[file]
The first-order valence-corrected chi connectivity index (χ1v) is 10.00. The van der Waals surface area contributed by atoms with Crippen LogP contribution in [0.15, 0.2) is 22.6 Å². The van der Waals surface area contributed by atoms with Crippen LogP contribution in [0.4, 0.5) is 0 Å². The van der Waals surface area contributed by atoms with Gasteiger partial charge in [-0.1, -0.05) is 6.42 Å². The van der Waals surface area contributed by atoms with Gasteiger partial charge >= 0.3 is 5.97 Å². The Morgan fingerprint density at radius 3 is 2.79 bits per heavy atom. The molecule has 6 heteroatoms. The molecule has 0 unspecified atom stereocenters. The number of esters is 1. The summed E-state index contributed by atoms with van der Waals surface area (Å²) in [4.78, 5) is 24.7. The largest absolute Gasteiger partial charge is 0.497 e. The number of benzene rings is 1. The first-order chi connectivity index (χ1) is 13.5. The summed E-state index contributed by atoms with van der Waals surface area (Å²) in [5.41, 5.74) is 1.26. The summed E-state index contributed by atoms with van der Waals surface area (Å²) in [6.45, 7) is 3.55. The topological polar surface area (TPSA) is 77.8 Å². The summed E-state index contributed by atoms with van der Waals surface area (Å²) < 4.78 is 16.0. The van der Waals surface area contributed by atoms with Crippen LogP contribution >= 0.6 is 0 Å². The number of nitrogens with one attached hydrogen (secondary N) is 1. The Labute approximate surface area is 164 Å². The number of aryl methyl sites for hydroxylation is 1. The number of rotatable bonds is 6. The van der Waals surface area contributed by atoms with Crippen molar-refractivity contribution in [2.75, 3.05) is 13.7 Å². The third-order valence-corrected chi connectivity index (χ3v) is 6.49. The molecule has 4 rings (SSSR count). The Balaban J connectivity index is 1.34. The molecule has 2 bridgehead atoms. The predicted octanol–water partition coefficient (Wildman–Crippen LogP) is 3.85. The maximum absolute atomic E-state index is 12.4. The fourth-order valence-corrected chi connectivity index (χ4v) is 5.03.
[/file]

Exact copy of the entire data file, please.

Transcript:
The first-order valence-corrected chi connectivity index (χ1v) is 10.00. The van der Waals surface area contributed by atoms with Crippen LogP contribution in [0.15, 0.2) is 22.6 Å². The van der Waals surface area contributed by atoms with Crippen LogP contribution in [0.4, 0.5) is 0 Å². The van der Waals surface area contributed by atoms with Gasteiger partial charge in [-0.1, -0.05) is 6.42 Å². The van der Waals surface area contributed by atoms with Gasteiger partial charge >= 0.3 is 5.97 Å². The Morgan fingerprint density at radius 3 is 2.79 bits per heavy atom. The molecule has 6 heteroatoms. The molecule has 0 unspecified atom stereocenters. The number of esters is 1. The summed E-state index contributed by atoms with van der Waals surface area (Å²) in [4.78, 5) is 24.7. The largest absolute Gasteiger partial charge is 0.497 e. The number of benzene rings is 1. The first-order chi connectivity index (χ1) is 13.5. The summed E-state index contributed by atoms with van der Waals surface area (Å²) in [5.41, 5.74) is 1.26. The summed E-state index contributed by atoms with van der Waals surface area (Å²) in [6.45, 7) is 3.55. The topological polar surface area (TPSA) is 77.8 Å². The summed E-state index contributed by atoms with van der Waals surface area (Å²) < 4.78 is 16.0. The van der Waals surface area contributed by atoms with Crippen LogP contribution >= 0.6 is 0 Å². The number of nitrogens with one attached hydrogen (secondary N) is 1. The Labute approximate surface area is 164 Å². The number of aryl methyl sites for hydroxylation is 1. The number of rotatable bonds is 6. The van der Waals surface area contributed by atoms with Crippen molar-refractivity contribution in [2.75, 3.05) is 13.7 Å². The third-order valence-corrected chi connectivity index (χ3v) is 6.49. The molecule has 4 rings (SSSR count). The Balaban J connectivity index is 1.34. The molecule has 2 bridgehead atoms. The predicted octanol–water partition coefficient (Wildman–Crippen LogP) is 3.85. The maximum absolute atomic E-state index is 12.4. The fourth-order valence-corrected chi connectivity index (χ4v) is 5.03.